It sure feels good to have a harness handle in my hand again. I had been afraid my skills would be really rusty after a year and a half, but aside from a few times when my hand and foot signals worked faster than my verbal commands, everything came back to me as if I hadn’t taken a break at all.
For those who aren’t guide dog handlers, our pups take a variety of cues from us to figure out what we want from them. They know words like “right” and “left,” but those words are also paired with hand gestures that indicate where we wish to go. We point our feet, and to some extent our heads and bodies, to align with our intended direction of travel as well. It sounds complicated, and it can be hard to put everything together at first. But before long the commands and gestures become second nature. Right after I retired Anlyn, my last guide dog, I found myself giving the “forward” command and the foot cues to my white cane now and then.
Miss Labragirl and I repeated the same short route four times, twice yesterday and twice today, to build our confidence as a new team. Our working styles match up well. She’s very serious and–like me–quite the perfectionist. If she makes a mistake and brushes my arm against a fence once, she’s going to make darn sure she keeps me well away from that fence every time we pass it after that.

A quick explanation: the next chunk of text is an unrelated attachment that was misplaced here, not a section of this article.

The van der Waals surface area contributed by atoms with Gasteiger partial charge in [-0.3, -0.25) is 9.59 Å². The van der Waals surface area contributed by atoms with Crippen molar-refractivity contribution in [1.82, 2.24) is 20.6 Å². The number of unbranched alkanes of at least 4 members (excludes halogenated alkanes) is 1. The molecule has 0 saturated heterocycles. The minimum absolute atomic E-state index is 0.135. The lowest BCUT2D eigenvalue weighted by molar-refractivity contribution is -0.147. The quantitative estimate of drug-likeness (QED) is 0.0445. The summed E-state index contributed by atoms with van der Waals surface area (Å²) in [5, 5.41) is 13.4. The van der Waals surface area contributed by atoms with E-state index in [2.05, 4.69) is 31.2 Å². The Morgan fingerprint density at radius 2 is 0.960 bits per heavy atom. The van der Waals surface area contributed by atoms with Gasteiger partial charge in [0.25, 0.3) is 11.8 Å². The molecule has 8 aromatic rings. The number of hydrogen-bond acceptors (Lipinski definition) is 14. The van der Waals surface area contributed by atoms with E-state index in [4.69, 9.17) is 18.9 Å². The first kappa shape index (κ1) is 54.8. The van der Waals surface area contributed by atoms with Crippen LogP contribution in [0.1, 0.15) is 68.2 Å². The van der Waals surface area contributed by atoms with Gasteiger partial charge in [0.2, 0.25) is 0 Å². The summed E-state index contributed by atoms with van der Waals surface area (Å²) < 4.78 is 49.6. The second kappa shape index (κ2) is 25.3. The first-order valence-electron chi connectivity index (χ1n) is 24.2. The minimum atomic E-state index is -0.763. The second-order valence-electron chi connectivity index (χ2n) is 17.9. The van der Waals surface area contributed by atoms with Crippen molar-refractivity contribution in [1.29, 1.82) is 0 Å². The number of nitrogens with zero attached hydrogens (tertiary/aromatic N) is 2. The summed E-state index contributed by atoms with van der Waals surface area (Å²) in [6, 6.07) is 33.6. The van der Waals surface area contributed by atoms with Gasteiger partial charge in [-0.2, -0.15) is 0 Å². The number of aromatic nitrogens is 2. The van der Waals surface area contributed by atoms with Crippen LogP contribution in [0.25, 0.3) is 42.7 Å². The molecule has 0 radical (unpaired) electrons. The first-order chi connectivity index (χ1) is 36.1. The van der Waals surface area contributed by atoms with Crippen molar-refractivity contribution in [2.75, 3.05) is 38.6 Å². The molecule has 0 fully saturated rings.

At home, my girl is quiet and unobtrusive. It may take a little while for her to relax and get used to me, since she spent a lot longer with her puppy raiser family than most dogs do because of the pandemic. I’m okay with that.
Tomorrow, we’ll do a more complex route with heavier traffic and a stoplight. Then we’ll go to an outdoor shopping center to work inside Target and Petsmart. I think Miss Labragirl and I are up for the challenges.
Jo Elizabeth Pinto was among the first blind students to integrate the public schools in the 1970’s. In 1992, she received a degree in Human Services from the University of Northern Colorado. While teaching students how to use adaptive technology, she earned a second degree in 2004 from the Metropolitan State College of Denver in Nonprofit Management. She freelances as an editor and a braille proofreader.
As an author, Pinto entertains her readers while giving them food for thought. In her fiction, nonfiction, and poetry, she draws on personal experience to illustrate that hope is always an action away.
Pinto lives in Colorado with her husband, her preteen daughter, and their pets.
Please visit https://www.brightsideauthor.com or http://www.facebook.authorjepinto to find out more.